Cyprids are the final planktonic stage in the larval dispersal of barnacles and are responsible for surface exploration and attachment to appropriate substrata. The nanomechanical properties of barnacle (Balanus amphitrite) cyprid permanent cement were studied in situ using atomic force microscopy (AFM). Force curves were recorded from the cement disc continually over the course of its curing and these were subsequently analysed using custom software. Results showed a narrowing of the pull-off force distribution with time, as well as a reduction in molecular stretch length over time. In addition, there was a strong correlation between maximum pull-off force and molecular stretch length for the cement, suggesting 'curing' of the adhesive; some force curves also contained a 'fingerprint' of modular protein unfolding. This study provides the first direct experimental evidence in support of a putative 'tanning' mechanism in barnacle cyprid cement.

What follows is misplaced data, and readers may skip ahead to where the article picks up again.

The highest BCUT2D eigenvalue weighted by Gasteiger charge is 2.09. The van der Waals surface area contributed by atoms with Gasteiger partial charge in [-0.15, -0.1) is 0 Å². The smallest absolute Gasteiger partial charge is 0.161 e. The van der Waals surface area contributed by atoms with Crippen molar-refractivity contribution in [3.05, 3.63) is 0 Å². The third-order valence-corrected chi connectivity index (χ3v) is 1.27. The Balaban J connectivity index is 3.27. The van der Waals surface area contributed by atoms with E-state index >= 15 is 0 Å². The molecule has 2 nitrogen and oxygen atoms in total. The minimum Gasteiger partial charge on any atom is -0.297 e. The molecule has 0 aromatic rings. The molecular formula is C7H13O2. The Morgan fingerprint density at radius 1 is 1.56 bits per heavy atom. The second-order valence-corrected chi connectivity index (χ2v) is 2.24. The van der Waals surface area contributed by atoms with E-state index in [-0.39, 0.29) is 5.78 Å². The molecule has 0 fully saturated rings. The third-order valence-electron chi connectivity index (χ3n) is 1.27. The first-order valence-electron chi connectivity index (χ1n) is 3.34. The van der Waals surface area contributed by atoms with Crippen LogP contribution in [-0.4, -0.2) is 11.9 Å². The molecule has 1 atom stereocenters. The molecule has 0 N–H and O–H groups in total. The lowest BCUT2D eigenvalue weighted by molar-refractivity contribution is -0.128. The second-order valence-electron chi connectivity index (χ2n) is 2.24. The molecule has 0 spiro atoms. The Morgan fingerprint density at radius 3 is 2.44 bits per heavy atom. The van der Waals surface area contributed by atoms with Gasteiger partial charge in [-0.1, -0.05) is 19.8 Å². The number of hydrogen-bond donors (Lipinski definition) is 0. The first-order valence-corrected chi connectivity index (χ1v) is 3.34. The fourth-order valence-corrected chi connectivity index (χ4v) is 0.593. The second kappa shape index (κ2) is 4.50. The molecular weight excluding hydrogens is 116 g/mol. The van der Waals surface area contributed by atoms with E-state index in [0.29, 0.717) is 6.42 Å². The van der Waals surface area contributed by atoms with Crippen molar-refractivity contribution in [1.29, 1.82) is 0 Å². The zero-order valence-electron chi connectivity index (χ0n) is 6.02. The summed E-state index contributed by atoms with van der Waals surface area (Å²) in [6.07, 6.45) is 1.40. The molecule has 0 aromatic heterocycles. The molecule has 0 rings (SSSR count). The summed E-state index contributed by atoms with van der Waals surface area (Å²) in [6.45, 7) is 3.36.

- Atomic force microscopy (AFM)
Phang, I. Y., Aldred, N., Clare, A. S., Callow, J. A., & Vancso, G. J. (2006). An in situ Study of the Nanomechanical Properties of Barnacle (Balanus Amphitrite) Cyprid Cement Using Atomic Force Microscopy (AFM). Biofouling, 22(4), 245-250. https://doi.org/10.1080/08927010600857686